While he believes this is a good approach, he stresses the industry could stand to be more bullish and move more quickly, particularly since new technology has reduced the cost of driver data acquisition, consumer acceptance is growing and telematics solution providers have pre-built systems to scale.

In addition, Grant observes that insurers have access to and should consider a number of necessary components, ranging from compliance, security and privacy, data collection methods and options and storage for second-by -second data to scoring to make the program meaningful for underwriting and evaluation, a customer interface to communicate via dashboard how the consumer is driving, offer feedback and how it impacts premium and customer support channels to answer questions and help consumers and agents. “Insurers must also consider what their specific customers want in a UBI program and what they see as valuable.  Leading with a safety, convenience or discount message will resonate by varying customer segments,” he says.

From an insurer’s perspective, Grant also argues that getting buy-in across the organization to build a UBI program is key and a challenge at the same time, and points out that many insurers are still taking a wait and see approach to UBI that can result in adverse selection because the rest of the industry will end up so far ahead. “Because we saw this same phenomenon when credit was introduced, we recommend every insurer at least start testing data to better understand how it impacts the insurers’ book today and how even more sources of data will impact their book in the future,” he says.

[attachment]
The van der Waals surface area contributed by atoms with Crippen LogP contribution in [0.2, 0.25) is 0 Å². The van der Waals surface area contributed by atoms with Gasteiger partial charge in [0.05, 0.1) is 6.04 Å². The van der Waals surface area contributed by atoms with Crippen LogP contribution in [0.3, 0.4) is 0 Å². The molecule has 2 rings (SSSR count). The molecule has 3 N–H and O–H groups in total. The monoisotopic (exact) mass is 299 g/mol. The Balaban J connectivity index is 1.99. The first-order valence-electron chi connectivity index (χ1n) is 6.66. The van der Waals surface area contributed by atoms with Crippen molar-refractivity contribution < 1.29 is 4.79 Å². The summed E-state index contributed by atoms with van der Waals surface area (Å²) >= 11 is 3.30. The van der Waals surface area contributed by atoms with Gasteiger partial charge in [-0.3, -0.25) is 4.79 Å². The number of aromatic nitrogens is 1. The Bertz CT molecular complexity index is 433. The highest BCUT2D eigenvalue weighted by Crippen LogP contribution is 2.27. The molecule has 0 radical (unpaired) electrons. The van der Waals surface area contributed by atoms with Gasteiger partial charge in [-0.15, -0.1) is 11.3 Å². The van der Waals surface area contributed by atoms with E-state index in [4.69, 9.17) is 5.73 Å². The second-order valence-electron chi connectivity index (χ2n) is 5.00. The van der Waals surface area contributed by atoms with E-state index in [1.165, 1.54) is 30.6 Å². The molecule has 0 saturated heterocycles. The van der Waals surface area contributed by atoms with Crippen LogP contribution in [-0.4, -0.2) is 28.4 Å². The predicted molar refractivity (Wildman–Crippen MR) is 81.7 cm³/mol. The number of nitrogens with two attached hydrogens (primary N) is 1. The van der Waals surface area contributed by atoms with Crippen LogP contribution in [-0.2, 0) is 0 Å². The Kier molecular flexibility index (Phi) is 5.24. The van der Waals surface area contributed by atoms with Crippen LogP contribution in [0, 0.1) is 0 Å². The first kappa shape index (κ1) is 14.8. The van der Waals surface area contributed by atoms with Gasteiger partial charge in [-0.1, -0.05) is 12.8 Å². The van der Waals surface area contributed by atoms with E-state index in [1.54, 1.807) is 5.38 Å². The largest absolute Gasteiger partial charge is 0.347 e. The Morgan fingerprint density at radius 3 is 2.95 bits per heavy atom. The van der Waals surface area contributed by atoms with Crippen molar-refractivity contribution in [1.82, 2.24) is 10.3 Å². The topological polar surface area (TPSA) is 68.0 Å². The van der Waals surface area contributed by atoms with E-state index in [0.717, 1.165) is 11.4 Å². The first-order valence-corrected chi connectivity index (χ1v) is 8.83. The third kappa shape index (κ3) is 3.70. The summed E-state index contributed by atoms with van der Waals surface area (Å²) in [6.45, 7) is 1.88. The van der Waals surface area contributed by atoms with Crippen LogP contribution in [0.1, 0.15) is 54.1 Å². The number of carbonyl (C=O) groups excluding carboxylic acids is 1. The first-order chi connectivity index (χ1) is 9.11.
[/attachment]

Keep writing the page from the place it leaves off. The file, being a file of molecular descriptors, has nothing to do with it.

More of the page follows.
As far as the creation of the necessary flexibility in large organizations goes, Grant also reveals that insurers are employing various strategies for their UBI programs and he reports that LexisNexis has seen a broad spectrum, from very small internal teams using shared resources to dedicated teams and even spin-off organizations. “Large corporate insurance providers are generally the most committed and pursuing many models to understand how this evolution of UBI and driving data will affect their finances, policy performance metrics and customer experience,” he adds.

Generally speaking, Maj argues that many big corporates are afraid of launching innovative projects, largely because staff are afraid of taking personal risk and the company is fearful of losing reputation. “There are rare examples, where a company already has a flexible start-up culture that allows taking risk and experimenting.  From our experience, silo-type companies prefer running a small internal pilot, either with staff or a limited number of customers. Mostly it is not enough to battle-test the new approach,” he says.

In his view, the best approach is to enter the market with a small-scale project that allows the testing of different aspects of a new solution. “If it does not work out, the risk of losing your brand reputation or customers’ trust is very low. In your communication you need to clearly state that it is a test and that customers are helping you build a new great product.  For sure they will appreciate your transparency and the fact that you treat them as partners.  It worked out very well for us in our project in France with LSA Courtage,” he adds.